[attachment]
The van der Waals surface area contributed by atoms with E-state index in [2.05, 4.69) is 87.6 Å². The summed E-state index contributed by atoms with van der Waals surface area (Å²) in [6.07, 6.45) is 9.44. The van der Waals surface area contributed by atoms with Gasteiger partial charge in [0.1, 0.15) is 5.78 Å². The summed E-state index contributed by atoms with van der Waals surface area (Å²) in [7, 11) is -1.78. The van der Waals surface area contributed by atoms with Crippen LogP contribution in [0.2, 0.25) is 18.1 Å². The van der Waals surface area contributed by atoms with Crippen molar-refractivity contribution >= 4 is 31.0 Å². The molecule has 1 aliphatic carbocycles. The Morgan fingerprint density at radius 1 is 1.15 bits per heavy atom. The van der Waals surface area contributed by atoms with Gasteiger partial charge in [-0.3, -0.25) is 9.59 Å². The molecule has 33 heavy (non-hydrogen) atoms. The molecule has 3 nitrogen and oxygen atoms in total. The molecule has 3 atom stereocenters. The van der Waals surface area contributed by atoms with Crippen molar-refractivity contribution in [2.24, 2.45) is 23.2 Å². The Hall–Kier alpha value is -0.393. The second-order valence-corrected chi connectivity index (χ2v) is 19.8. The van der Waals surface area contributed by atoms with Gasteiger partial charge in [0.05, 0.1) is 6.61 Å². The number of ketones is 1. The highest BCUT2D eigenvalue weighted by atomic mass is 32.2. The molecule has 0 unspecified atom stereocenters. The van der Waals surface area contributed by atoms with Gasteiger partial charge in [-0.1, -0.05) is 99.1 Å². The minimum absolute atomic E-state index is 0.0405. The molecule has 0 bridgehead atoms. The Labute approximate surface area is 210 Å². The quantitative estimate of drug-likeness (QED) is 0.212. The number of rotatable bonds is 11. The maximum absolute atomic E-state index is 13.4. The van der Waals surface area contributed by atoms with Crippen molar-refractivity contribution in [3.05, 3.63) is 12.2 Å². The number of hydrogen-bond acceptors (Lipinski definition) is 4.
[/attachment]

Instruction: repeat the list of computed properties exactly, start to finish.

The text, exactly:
The van der Waals surface area contributed by atoms with E-state index in [2.05, 4.69) is 87.6 Å². The summed E-state index contributed by atoms with van der Waals surface area (Å²) in [6.07, 6.45) is 9.44. The van der Waals surface area contributed by atoms with Gasteiger partial charge in [0.1, 0.15) is 5.78 Å². The summed E-state index contributed by atoms with van der Waals surface area (Å²) in [7, 11) is -1.78. The van der Waals surface area contributed by atoms with Crippen LogP contribution in [0.2, 0.25) is 18.1 Å². The van der Waals surface area contributed by atoms with Crippen molar-refractivity contribution >= 4 is 31.0 Å². The molecule has 1 aliphatic carbocycles. The Morgan fingerprint density at radius 1 is 1.15 bits per heavy atom. The van der Waals surface area contributed by atoms with Gasteiger partial charge in [-0.3, -0.25) is 9.59 Å². The molecule has 33 heavy (non-hydrogen) atoms. The molecule has 3 nitrogen and oxygen atoms in total. The molecule has 3 atom stereocenters. The van der Waals surface area contributed by atoms with Crippen molar-refractivity contribution in [2.24, 2.45) is 23.2 Å². The Hall–Kier alpha value is -0.393. The second-order valence-corrected chi connectivity index (χ2v) is 19.8. The van der Waals surface area contributed by atoms with Gasteiger partial charge in [0.05, 0.1) is 6.61 Å². The number of ketones is 1. The highest BCUT2D eigenvalue weighted by atomic mass is 32.2. The molecule has 0 unspecified atom stereocenters. The van der Waals surface area contributed by atoms with Gasteiger partial charge in [-0.1, -0.05) is 99.1 Å². The minimum absolute atomic E-state index is 0.0405. The molecule has 0 bridgehead atoms. The Labute approximate surface area is 210 Å². The quantitative estimate of drug-likeness (QED) is 0.212. The number of rotatable bonds is 11. The maximum absolute atomic E-state index is 13.4. The van der Waals surface area contributed by atoms with Crippen molar-refractivity contribution in [3.05, 3.63) is 12.2 Å². The number of hydrogen-bond acceptors (Lipinski definition) is 4.